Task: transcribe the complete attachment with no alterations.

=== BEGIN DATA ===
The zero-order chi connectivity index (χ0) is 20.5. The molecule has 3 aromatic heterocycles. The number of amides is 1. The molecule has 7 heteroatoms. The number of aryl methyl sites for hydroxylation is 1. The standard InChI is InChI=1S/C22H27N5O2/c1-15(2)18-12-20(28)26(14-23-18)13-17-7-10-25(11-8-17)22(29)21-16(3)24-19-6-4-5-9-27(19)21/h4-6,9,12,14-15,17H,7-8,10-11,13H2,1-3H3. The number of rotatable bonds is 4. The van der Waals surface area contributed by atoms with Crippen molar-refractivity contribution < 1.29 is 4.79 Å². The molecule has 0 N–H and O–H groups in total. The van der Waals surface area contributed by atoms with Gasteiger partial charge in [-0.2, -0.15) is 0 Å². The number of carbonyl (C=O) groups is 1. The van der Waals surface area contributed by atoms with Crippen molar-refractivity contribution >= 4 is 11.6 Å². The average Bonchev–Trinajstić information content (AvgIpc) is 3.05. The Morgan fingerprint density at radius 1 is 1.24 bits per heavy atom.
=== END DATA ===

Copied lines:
The zero-order chi connectivity index (χ0) is 20.5. The molecule has 3 aromatic heterocycles. The number of amides is 1. The molecule has 7 heteroatoms. The number of aryl methyl sites for hydroxylation is 1. The standard InChI is InChI=1S/C22H27N5O2/c1-15(2)18-12-20(28)26(14-23-18)13-17-7-10-25(11-8-17)22(29)21-16(3)24-19-6-4-5-9-27(19)21/h4-6,9,12,14-15,17H,7-8,10-11,13H2,1-3H3. The number of rotatable bonds is 4. The van der Waals surface area contributed by atoms with Crippen molar-refractivity contribution < 1.29 is 4.79 Å². The molecule has 0 N–H and O–H groups in total. The van der Waals surface area contributed by atoms with Gasteiger partial charge in [-0.2, -0.15) is 0 Å². The number of carbonyl (C=O) groups is 1. The van der Waals surface area contributed by atoms with Crippen molar-refractivity contribution >= 4 is 11.6 Å². The average Bonchev–Trinajstić information content (AvgIpc) is 3.05. The Morgan fingerprint density at radius 1 is 1.24 bits per heavy atom.